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Star Trek Economy

I recently sat down with my kids for movie night. Deciding to change things up from the usual Pixar fair, we watched one of the Star Trek movies.

There was one scene where Captain Picard earnestly proclaims that “[t]he acquisition of wealth is no longer the driving force of our lives. We work to better ourselves and the rest of humanity”.

“The acquisition of wealth is no longer the driving force of our lives. We work to better ourselves and the rest of humanity

Being an economics geek at heart, that got me thinking about the Star Trek economy.

By the time the movie was set, humanity had obtained a marvellous technology that allowed anybody to acquire whatever their heart desired. Instantaneously. For free.

Star Trek Replicator

The Star Trek replicator provides instant gratification of material wants. Image credit: legojalex

The wisdom of youth

I asked my kids what they would do with such a device.

The 5-year-old wanted to save time spent rummaging in the Lego bag for the pieces he needed. Instead the machine could give him the required piece.

I suggested the machine could just make him the finished product. He gave me an eye roll. Then demanded to know how the machine could know what the finished product looked when he himself didn’t know until it was finished?

Arguing with 5-year-old logic is a futile endeavour at the best of times, but the boy made a great point: machines don’t have imagination. Replicators could only reproduce things already discovered.  That means there will always be work for problem solvers, creatives, and inventors.

Arguing with 5-year-old logic is a futile endeavour at the best of times

Next I asked my 11-year-old. Without hesitation, he said: “money”.

Think about that for a minute.

Replacing scarcity with abundance

This magical device replaced scarcity with abundance.

Everyone had enough to eat, clothes to wear, and a warm dry place to sleep.

Money became redundant, no longer required as a medium of exchange nor a store of wealth.

There was no further need for people to trade their time for money, selling their lives by the hour.

I was struck by the parallels to people who have achieved financial freedom.

Financial Independence describes the point where a person’s living costs are met by passive (or “unearned”) income streams. Awake, asleep, on holiday, they get paid regardless.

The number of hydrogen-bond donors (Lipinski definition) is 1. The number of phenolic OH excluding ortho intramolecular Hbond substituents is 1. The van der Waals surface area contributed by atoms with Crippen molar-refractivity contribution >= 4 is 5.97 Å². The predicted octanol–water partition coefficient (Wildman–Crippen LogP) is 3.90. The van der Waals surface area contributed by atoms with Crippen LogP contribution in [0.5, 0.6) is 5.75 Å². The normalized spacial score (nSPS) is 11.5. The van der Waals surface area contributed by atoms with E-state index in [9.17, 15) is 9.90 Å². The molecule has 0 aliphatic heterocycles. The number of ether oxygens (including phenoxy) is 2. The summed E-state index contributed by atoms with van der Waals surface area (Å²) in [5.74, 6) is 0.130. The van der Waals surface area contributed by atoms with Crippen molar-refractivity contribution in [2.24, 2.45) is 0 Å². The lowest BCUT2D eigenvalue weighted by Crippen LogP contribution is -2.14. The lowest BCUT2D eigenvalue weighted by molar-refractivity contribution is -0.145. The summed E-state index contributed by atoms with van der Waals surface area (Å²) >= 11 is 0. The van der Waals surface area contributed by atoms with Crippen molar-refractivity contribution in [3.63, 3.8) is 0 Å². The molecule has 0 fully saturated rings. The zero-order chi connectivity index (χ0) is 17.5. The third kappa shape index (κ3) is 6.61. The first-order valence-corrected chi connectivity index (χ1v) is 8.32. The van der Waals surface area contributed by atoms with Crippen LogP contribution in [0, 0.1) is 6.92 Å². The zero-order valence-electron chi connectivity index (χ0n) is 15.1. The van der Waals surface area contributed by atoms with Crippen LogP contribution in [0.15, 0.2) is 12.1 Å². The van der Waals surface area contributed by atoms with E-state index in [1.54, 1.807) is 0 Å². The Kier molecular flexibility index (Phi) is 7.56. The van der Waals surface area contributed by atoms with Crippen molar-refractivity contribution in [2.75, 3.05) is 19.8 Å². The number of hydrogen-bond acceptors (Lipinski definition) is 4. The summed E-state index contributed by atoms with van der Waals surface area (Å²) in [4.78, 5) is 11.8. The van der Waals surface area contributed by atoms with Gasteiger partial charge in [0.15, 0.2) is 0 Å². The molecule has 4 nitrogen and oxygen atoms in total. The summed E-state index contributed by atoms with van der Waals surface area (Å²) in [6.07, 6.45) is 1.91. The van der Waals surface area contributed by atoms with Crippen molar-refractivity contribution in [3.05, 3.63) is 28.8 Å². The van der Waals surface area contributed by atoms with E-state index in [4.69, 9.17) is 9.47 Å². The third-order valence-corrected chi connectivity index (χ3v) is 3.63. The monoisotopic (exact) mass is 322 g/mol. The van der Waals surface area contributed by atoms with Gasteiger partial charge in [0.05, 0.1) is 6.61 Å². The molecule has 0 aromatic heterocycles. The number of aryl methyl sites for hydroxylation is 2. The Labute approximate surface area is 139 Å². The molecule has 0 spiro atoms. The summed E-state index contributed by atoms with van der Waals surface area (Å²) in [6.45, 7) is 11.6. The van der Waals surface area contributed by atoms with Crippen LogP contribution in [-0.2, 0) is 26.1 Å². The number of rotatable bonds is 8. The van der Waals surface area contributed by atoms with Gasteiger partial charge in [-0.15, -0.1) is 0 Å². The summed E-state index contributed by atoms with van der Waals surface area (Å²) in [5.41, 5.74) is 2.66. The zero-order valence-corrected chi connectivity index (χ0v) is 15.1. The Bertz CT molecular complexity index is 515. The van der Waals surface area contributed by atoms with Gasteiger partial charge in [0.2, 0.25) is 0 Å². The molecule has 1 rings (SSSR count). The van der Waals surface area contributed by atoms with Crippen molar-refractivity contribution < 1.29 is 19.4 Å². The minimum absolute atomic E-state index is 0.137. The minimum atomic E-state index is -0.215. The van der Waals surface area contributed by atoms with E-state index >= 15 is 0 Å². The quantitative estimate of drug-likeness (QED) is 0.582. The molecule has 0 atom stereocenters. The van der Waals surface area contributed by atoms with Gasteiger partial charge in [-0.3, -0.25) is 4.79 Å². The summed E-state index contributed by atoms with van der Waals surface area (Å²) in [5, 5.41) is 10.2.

That buys the freedom to choose how they invest their time, just as the people on Star Trek enjoy.

The question is with that luxury of choice, how did people spend their time? You don’t see any parking inspectors, tax auditors, vice presidents of paper clip procurement, compliance officers, or life coaches in Star Trek.

Star Trek Minifigures

If it wasn’t for the money, would you still do your job? Will your role exist in the future? Image credit: Minifigures.me

The replication technology provided the instant gratification of material wants.

That would have eliminated the demand for the functions performed by more than half stock market sectors. Interestingly employees in many of those same sectors find themselves vulnerable to automation and outsourcing.

Remove the financial imperative… then what?

Three commonly articulated goals of financially free people are to do good deeds, travel, and be remembered. That is not too different from the Star Trek mission statement: “… to explore strange new worlds; to seek out new life and new civilisations; to boldly go where no one has gone before.

… to explore strange new worlds; to seek out new life and new civilisations; to boldly go where no one has gone before.

Perhaps there is a reason that once the financial imperative was removed, people banded together to “better ourselves and the rest of humanity” while having adventures exploring the unknown.

Next Steps

  • Make contingency plans if your job does not have a long term future.
  • Check out the cool Star Trek Lego produced by the clever folks at Minifigures.me.
  • If you liked this post then please share it with your friends.
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Comments on this entry are closed.

  • Steveark 20 January 2018, 23:02

    Very interesting and in my personal situation appropriate. I don’t have a replicator but I have more money than I will ever spend and left the 9 to 5 world years ago. Yet I still work at side gigs that are making a lot of money because I find that provides me a level of significance that my volunteer work doesn’t. When I tell people that I’m only working for fun they look at me like I am either lying or insane but it is the truth, I like to work a couple of days a week and the money is meaningless as far as making any difference in my lifestyle. I think a lot of the FIRE community is going to find that they need to work at some profitable endeavor after they retire early or they will not be happy.

    • Slow Dad 21 January 2018, 07:43

      Thanks Steveark, I share your assessment.

      I’m in a similar situation. A couple of years ago I “retired, but after a few months chilling out I reached the point where I was starting to get restless and sought more intellectual stimulation.

      I started studying again, just for fun.

      I explored part time working, but in my game those roles don’t really exist.

      After a bit of experimenting I settled into a semi-retired working pattern, hibernating in an office during the colder wetter months, and then retiring” once again when the sun comes out. The money is good, yet incidental. I set my own working hours. A few months of the year I help clients solve tricky puzzles that I find personally interesting.